I’ve been reading through the Old Testament historical books lately. Specifically, I’m following the Kings of Israel and Judah in a harmony of 1&2 Samuel, 1&2 Kings, and 1&2 Chronicles. This allows me to read through the Bible chronologically and compare the different accounts to see as many details as possible.
These two men have occupied my attention throughout much of this reading. I thought about making just one post expressing the concepts I’ve grappled with, but it was too intimidating. Additionally, I have a tendency to “overpost” when it comes to things about the Bible. Overposting is when I don’t write my blogs short enough for someone who forgets to take his ADD pills that day. So this blog will summarize (I hope) what I’ll be getting myself into. Future blogs will deal with specific traits or historical moments that pull my attention.
David was the King of Judah (the lower kingdom of Israel) and after about 7 years, the King of Israel and Judah (upper and lower Israel) for about 33 more years. Overall, he reigned from about 1000 B.C. to 960.
Joab was King David’s military commander. If you want to understand his position in an American context, King David was the Commander and Chief and Joab was the Secretary of Defense. But Joab also handled the nuts and bolts of battle. Imagine Robert Gates (you know, the guy who replaced Donald Rumsfeld) wearing battle fatigues, fighting in Iraq, and kicking major butt, and you have a good parallel to Joab.
Why is it fascinating to do this comparison? Perhaps because Scripture gives no military commander more attention than Joab. There are many lessons we learn from observing the actions and character traits of such a prominent (yet oft ignorned) figure in Israelite history.
Furthermore, David receives more attention from Scripture than any other King (unless you count Jesus, of course). David wrote many of the Psalms, he is continually referenced in other parts of the Hebrew Bible, and he is commonly mentioned in the New Testament. In short, David is a significant icon in the Bible, if not the significant icon apart from Christ.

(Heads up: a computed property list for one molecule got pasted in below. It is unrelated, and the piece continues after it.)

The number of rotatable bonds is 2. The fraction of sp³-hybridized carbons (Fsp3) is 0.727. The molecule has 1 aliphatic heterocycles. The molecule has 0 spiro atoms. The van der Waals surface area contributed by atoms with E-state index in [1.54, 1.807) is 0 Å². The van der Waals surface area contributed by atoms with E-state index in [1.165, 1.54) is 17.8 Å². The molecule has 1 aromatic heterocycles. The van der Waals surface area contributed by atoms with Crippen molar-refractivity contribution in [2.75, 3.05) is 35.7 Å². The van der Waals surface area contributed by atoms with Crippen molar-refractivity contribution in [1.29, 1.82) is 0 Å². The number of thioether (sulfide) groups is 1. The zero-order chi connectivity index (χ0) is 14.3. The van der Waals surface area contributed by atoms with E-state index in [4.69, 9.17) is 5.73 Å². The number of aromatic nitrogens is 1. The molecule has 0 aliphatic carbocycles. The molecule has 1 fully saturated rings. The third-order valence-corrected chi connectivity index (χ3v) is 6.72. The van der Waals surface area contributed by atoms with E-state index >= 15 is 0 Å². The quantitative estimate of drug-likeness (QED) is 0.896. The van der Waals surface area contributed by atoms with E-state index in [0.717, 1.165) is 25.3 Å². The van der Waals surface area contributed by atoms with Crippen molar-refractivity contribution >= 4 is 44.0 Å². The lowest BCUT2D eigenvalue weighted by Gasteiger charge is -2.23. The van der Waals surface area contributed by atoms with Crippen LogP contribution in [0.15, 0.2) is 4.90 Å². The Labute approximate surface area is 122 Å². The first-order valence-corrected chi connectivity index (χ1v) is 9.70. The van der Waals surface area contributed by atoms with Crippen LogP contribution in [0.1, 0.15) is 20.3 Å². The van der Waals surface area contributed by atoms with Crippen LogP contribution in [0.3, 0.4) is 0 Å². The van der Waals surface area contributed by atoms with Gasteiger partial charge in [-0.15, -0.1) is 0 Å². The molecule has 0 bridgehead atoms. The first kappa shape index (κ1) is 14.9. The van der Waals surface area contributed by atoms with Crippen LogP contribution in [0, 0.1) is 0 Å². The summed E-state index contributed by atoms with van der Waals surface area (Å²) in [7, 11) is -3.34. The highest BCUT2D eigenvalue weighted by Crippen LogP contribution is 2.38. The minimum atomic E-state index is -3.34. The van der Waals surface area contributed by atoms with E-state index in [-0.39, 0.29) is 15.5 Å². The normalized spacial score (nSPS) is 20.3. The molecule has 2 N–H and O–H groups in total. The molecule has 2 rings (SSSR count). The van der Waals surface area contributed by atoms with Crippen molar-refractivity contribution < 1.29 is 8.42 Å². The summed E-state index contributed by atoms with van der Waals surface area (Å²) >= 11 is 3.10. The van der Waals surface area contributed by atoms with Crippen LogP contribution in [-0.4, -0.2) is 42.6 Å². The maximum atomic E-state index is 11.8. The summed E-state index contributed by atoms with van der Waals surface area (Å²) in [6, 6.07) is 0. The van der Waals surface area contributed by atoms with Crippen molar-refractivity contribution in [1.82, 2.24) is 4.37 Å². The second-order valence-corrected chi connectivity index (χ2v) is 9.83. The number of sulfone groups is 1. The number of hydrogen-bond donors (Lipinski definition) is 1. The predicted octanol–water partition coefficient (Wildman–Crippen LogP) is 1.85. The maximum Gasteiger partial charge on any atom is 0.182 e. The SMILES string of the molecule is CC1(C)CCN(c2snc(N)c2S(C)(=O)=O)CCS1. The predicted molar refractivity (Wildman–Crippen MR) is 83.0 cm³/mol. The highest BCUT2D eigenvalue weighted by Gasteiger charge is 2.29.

As we examine these men side by side, we’ll see each man’s unique traits more clearly. Here are some of the distinctives of both men that we’ll look at in blogs to come:
Both were both valiant fighters on behalf of Israel, and, ultimately, the LORD. David (1 Sam 17:45, 1 Sam 18:5-7, 2 Sam 8:1-6) and Joab (2 Sam 10:12, 2 Sam 20:10, 2 Sam 24:3, 1 Chr 11:6) demonstrated a consistent passion to fight for God.
Neither man was without sin, or errors in judgment. David committed adultery with a top soldier’s wife; he then killed the soldier as part of the cover-up. Joab went overboard in his desire to defend, killing people whom David commanded him to spare. David took a census of Israel which undercut his trust in God’s provision (which Joab rightly opposed). Joab wrongly followed Adonijah’s sinful attempt to become king (which David soon rectified, thanks to Nathan and Bathsheba).
As he orchestrates this period of history for his glory, God uses both of these men to unite and protect Israel. The Bible is never just about people, but it does use people as parts of a larger picture that tells us about the nature of God. As I examine these elements of the picture, I expect to uncover a lot about God and gain some wisdom about life in the process. I hope you do too.